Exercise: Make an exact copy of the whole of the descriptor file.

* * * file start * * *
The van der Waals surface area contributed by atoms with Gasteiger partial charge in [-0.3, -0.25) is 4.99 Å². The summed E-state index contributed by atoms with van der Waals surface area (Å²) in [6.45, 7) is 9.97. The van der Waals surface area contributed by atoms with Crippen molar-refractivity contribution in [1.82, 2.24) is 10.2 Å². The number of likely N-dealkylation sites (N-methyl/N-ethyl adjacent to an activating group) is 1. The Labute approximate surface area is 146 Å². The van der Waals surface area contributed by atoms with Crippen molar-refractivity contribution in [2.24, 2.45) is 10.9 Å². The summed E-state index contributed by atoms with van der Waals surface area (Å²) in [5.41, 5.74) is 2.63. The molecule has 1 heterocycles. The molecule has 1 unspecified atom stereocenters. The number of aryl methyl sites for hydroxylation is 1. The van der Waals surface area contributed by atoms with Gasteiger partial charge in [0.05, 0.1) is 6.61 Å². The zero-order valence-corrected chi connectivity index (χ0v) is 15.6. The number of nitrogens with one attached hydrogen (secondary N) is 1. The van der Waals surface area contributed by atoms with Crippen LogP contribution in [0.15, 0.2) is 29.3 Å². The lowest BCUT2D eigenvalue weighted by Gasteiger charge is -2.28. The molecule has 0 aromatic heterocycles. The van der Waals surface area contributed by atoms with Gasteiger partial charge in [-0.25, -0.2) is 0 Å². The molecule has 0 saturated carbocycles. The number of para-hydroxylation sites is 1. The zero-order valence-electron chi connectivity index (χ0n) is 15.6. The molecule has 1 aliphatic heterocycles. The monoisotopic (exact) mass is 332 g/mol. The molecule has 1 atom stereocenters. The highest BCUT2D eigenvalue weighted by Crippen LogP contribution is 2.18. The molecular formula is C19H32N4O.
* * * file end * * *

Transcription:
The van der Waals surface area contributed by atoms with Gasteiger partial charge in [-0.3, -0.25) is 4.99 Å². The summed E-state index contributed by atoms with van der Waals surface area (Å²) in [6.45, 7) is 9.97. The van der Waals surface area contributed by atoms with Crippen molar-refractivity contribution in [1.82, 2.24) is 10.2 Å². The number of likely N-dealkylation sites (N-methyl/N-ethyl adjacent to an activating group) is 1. The Labute approximate surface area is 146 Å². The van der Waals surface area contributed by atoms with Crippen molar-refractivity contribution in [2.24, 2.45) is 10.9 Å². The summed E-state index contributed by atoms with van der Waals surface area (Å²) in [5.41, 5.74) is 2.63. The molecule has 1 heterocycles. The molecule has 1 unspecified atom stereocenters. The number of aryl methyl sites for hydroxylation is 1. The van der Waals surface area contributed by atoms with Gasteiger partial charge in [0.05, 0.1) is 6.61 Å². The zero-order valence-corrected chi connectivity index (χ0v) is 15.6. The number of nitrogens with one attached hydrogen (secondary N) is 1. The van der Waals surface area contributed by atoms with Crippen LogP contribution in [0.15, 0.2) is 29.3 Å². The lowest BCUT2D eigenvalue weighted by Gasteiger charge is -2.28. The molecule has 0 aromatic heterocycles. The van der Waals surface area contributed by atoms with Gasteiger partial charge in [-0.25, -0.2) is 0 Å². The molecule has 0 saturated carbocycles. The number of para-hydroxylation sites is 1. The zero-order valence-electron chi connectivity index (χ0n) is 15.6. The molecule has 1 aliphatic heterocycles. The monoisotopic (exact) mass is 332 g/mol. The molecule has 1 atom stereocenters. The highest BCUT2D eigenvalue weighted by Crippen LogP contribution is 2.18. The molecular formula is C19H32N4O.